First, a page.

Sunstone Oligoclase Feldspar

Mohs Hardness: 6.5 – 7

Refractive Index: 1.539 – 1.547

Specific Gravity: 2.65

Element: Fire

Chakras: Sexual/Creative, Solar Plexus

Where you can find it: Oregon

There are many sunstone varieties, but I find Oregon sunstone to be the most spectacular. It’s a transparent feldspar with glittery copper inclusions called aventurescence, which create a reddish or golden sheen. This type of sunstone belongs to the species Oligoclase and is in the monoclinic crystal system. It’s a stone of light and energy, bringing luck and good fortune, assisting in the manifestation of prosperity and expanded self-awareness. Sunstone bestows strength, helping the wearer feel optimistic and enthusiastic.



Parti-colored Tourmaline

Mohs Hardness: 7 – 7.5

Refractive Index: 1.624 – 1.644

Specific Gravity: 3.06

Element: Water

Chakras: Heart

Where you can find it: Africa, Brazil, Russia, Sri Lanka, and United States

Tourmaline comes in just about every color, and while they all share the same basic crystal structure, each have somewhat different chemical and physical properties. They are allochromatic, which means trace amounts of various chemical elements cause its color. Generally, gem quality tourmalines are elbaites (comprised of sodium, lithium, aluminum, and on occasion copper) that form in pegmatites (an igneous rock where concentrated amounts of lithium of sodium are found). One of my personal favorites is watermelon tourmaline, also called parti-colored, which gets its name from its strong pink and green color zoning. Watermelon tourmaline is a stone of harmony, creativity, and love that assists in calming the mind and wild emotions. It works with the heart chakra to cleanse and remove blockages, as well as balance yin and yang energies. Watermelon tourmaline is also an excellent stone for connecting with nature and mother earth.



Tanzanite Zoisite

Mohs Hardness: 6.5 - 7

Refractive Index: 1.691 – 1.700

Specific Gravity: 3.35

Element: Wind

Chakras: Heart, Throat, Third Eye, Crown, Soul Star

Where you can find it: Tanzania

In 1967, a Masai tribesman came across transparent blue crystals in the Merelani Hills of Northern Tanzania and showed them to a local fortune hunter thinking they were sapphires. By 1969, they had been identified as a new variety of zoisite, a mineral consisting of silica, calcium and aluminum and shortly thereafter Tiffany & Co. named it “Tanzanite”. Known for its strong trichroism, appearing blue, violet, and purplish red or colorless when observed at different angles, Tanzanite is usually brown if left untreated. In fact, 95% of all tanzanite on the market today was heat treated to improve its color! Tanzanite aligns the heart and mind, creating balance and harmony. Particularly effective when worn as jewelry, it helps the wearer feel more grounded and centered, preventing them from dwelling on emotional stresses.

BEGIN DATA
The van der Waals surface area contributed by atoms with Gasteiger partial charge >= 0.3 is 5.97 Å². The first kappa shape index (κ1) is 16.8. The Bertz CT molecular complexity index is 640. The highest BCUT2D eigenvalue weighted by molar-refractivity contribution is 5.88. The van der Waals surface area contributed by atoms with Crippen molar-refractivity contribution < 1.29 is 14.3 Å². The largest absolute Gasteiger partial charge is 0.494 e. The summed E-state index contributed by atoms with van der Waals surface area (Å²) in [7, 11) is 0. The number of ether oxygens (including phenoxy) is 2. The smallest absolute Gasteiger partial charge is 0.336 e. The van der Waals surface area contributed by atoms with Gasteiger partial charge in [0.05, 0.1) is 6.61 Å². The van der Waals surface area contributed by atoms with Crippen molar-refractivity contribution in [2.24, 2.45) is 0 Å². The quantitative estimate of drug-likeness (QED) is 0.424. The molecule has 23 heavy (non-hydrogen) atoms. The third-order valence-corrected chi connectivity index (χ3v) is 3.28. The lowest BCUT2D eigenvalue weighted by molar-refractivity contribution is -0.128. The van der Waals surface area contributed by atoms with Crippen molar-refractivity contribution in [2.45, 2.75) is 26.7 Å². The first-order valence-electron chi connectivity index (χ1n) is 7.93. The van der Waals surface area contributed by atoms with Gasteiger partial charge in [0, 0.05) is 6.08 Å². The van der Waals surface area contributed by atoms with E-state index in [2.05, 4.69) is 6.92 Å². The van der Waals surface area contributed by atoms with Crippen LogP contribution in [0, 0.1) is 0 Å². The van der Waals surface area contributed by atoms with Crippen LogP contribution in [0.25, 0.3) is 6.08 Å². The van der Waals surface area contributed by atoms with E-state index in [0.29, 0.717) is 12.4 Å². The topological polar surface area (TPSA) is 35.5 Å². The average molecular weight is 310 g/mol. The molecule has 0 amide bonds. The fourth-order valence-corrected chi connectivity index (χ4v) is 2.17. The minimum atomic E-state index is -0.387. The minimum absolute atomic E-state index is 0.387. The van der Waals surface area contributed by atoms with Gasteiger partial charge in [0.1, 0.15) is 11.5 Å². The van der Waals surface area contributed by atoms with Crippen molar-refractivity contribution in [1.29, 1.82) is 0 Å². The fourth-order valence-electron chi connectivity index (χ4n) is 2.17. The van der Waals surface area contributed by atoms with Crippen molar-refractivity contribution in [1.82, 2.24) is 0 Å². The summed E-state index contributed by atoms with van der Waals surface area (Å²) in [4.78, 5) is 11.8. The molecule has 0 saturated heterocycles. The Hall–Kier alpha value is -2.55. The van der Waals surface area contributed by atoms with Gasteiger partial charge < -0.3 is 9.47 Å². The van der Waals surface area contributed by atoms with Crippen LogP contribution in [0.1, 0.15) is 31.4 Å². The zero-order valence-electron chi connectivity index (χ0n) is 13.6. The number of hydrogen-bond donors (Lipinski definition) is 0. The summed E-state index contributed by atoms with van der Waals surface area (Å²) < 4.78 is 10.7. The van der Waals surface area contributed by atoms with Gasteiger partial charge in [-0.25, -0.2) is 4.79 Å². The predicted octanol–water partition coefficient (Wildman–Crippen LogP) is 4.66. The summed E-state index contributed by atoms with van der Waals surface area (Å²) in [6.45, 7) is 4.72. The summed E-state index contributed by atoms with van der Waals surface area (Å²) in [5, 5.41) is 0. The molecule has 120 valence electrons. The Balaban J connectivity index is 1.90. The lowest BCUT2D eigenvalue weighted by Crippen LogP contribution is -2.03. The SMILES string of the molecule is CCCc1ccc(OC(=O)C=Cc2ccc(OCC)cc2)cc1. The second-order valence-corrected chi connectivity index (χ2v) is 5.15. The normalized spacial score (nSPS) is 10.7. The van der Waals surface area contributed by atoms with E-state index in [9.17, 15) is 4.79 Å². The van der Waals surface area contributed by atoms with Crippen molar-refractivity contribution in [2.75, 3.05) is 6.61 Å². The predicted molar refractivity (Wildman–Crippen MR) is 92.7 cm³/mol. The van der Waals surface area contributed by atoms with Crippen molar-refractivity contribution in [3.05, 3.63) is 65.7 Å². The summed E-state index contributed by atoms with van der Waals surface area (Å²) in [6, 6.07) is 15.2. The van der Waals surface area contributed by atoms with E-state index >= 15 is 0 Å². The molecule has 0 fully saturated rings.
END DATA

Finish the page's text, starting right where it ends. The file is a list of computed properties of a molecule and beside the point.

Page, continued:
Mohs Hardness: 5 – 6

Refractive Index: 1.550 – 1.559

Specific Gravity: 2.68

Where you can find it: Russia

Element: Wind

Chakras: Root, Solar Plexus, Third Eye, Crown, Soul Star, Earthstar

Named after the Chara River in Siberia, Charoite is a rare silicate mineral discovered in 1940, but unknown to the outside world until 1978. Although a relatively new gemstone, it is often described as having an unnatural beauty; it’s distinct purple body color and swirling fibrous inclusions with sheen have led some to question whether it’s been enhanced or synthesized. Charoite is a stone of transformation, dispelling negative energy while summoning restorative energy. It promotes protection and healing, aiding in powerful dreams.   


>> Be sure to follow Amelia on Instagram: @the_egyptian_revival


Obsession: #Diamondoodles by Hannah Becker

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Whether you're working hard or hardly working, sometimes you stumble upon the coolest idea ever.  That's kind of how #Diamondoodles was born...Hannah Becker, a Graduate Gemologist and jewelry designer, was busy sorting diamonds one day and her creative brain couldn't help but go into overdrive with this tedious task.  It is now my favorite thing to check out on her Instagram feed, with all the doodles soon to be posted on her website (  

If you're loving this project just as much as myself, you can have Hannah feature a piece of jewelry (if you're a designer) in an original drawing!  You can reach out to her through email (

I'm thinking postcards...stationery...stickers! The possibilities are endless and can't wait to see more! The above first photo is Hannah's version of some Gem Gossip!  A #Diamondoodle she made just for me!